Change out the diaphragm. Very simple operation. Six cover bolts (7/16") Take out old diaphragm and disassemble with a large Phillips screwdriver. Put brass parts back on new diaphragm, set it down in the valve, making sure the notch is aligned with the direction of the solenoid. Put the spring back in, reinstall cover bolts, tightening like you would a vehicle lug pattern. Turn water on and check for leaks.

This takes about 10 mins to change, and the diaphragm should run less than $15.00. That's a helluva a lot faster and cheaper than a new 1/12" valve that runs about $60.00 plus and the additional parts. Not to mention the time to dig out, cut out and replumb that valve. About an hour and a half or maybe even two hours.

I'll change the diaphragm every time!!

Jerry R

JimLewis
08-13-2004, 04:09 AM
ust change the valve to much time wasted running in circles. Checking voltage is still a good idea.

I'm with GrazerZ. I wouldn't even waste all that time figuring out what was wrong with that valve. I'd just cut it out and replace it. Quick, simple, done.

Might cost the customer $10 in parts but you'll save them hours in labor troubleshooting the problem.

Valves are pretty cheap and easy to replace in most situations. I can't see why I'd waste any time doing anything more than that.

DGI
08-13-2004, 08:16 AM
How come you guys are prescribing tearing open the valve without first checking the voltage in some way? He should at least turn the zone on from the clock and see if the noid buzzes.

You can use a solenoid from another valve to check it at the clock. It's best to turn that station on at the clock, put your meter on it, and then go out to the field to check it there. That's after you've determined that the solenoid does not buzz/vibrate when the clock is on.

If the solenoid is still apparently working, then go for the internals. If it doesn't, start there.


Acute Cut: You're right about the solenoid. Unscrewing it while the mainline is pressurized will open the valve.

What brand/version of irrigation timer do you have? Did you buy the correct solenoid that you changed out in the first place?

jerryrwm
08-13-2004, 10:02 AM
How come you guys are prescribing tearing open the valve without first checking the voltage in some way? He should at least turn the zone on from the clock and see if the noid buzzes.

That would be the normal proceedure if one had first walked onto the property.

But... he has said that he has already found the valve, changed out the solenoid and the valve still didn't work.

I gave him the information to fix the problem based on the information that he had given and the symptoms described.


I'm with GrazerZ. I wouldn't even waste all that time figuring out what was wrong with that valve. I'd just cut it out and replace it. Quick, simple, done.

Might cost the customer $10 in parts but you'll save them hours in labor troubleshooting the problem.

Valves are pretty cheap and easy to replace in most situations. I can't see why I'd waste any time doing anything more than that.

With valve problems, I have found it is faster for me to just replace the solenoid, diaphragm, and top to valve rather than clean it out, see if it works, try again, check solenoid with volt meter, replace one part at a time, etc.... unless of course you get no current to the valve from the timer.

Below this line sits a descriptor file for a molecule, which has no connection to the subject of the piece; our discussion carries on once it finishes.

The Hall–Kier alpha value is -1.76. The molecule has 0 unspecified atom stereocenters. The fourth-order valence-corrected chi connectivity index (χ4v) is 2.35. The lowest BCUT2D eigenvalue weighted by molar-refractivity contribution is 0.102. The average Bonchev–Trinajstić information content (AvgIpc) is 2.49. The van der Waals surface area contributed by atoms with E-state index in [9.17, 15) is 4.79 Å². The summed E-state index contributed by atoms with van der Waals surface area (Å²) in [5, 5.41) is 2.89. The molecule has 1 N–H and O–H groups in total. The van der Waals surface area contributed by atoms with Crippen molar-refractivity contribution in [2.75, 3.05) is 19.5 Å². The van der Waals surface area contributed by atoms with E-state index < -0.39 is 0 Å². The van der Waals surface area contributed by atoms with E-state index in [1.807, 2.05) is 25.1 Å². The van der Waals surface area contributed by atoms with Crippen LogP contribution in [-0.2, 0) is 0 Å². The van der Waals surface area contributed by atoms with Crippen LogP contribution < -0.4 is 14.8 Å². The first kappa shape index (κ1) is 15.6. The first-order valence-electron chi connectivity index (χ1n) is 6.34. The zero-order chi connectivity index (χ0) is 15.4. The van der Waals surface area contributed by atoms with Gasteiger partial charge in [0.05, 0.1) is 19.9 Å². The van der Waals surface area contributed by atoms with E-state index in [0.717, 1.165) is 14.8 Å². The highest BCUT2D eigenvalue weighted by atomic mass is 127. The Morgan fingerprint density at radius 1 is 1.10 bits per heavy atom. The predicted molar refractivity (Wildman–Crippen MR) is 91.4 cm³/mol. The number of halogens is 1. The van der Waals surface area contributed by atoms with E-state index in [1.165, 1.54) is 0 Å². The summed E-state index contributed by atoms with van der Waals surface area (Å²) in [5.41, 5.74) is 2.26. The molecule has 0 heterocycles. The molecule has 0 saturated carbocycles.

Maybe I'm a bit to much from the old school, and the things I was taught and the things that I have learned won't allow me to be a 'parts changer'. The "cut it out and put in a new one rather than try to find out what the problem is." is really sad.

Must be too busy to do a little thought-provoking troubleshooting. Well how busy are you going to be when you have to dig up a 2" mainline and some knothead installed the valves in a mainifold with the fittings butted together, and it is the middle valve that is defective. You going to cut it out? That should cut right into that super busy schedule to the tune of about 6 hrs.

I wonder if you would like your mechanic to take that same approach when working on your equipment. "Well, the truck idles a little ragged and it hesitates in traffic, sooo... Let's change out the carbuerator." Or" the truck pulls a little to the right and I noticed that tire is a little lower than the rest, sooo...Let's change out that wheel."

If you don't have time to do it right, why don't you hire a professional? You are going to charge the customer for the repair work anyway. Hire a professional irrigator, have them do the work, submit a bill to you, you mark it up 10 - 15% and you've made money just making a phone call and the job it done right.

And I'd like to know where you can find 1-1/2" valves for $10.00.

Off to troubleshoot a couple of valves that won't turn on. Of course I have to drag out the old 521 and locate them first.

Have a good one,

Jerry

SprinklerGuy
08-13-2004, 11:12 AM
Dammit!



I got to this post too friggin slow....but I was going to say almost EXACTLY what Jerry said.

I gotta get up earlier in the morning...I'm slipping. Wonder where HB Foxx is....he would have loved this one too.


yes
reverse flow valve..fail in closed position....
bad diaphragm
hard to find valve probably...don't bother looking for bonnet....good luck finding diaphragm probably.
blah blah blah...old school..do it right...blah blah

That should cover it...

oh yeah...I'm also w/ Dana Mac on this.

PS
Dana...I emailed you about me being in Yellowstone....did you go fishing at 11 mile? Oh yeah...get those referrals ready man...my van should be here on Saturday Nite......time to get scraped hands, hurt knees, sore back/neck and muddy and dirty again. I'm really looking forward to it.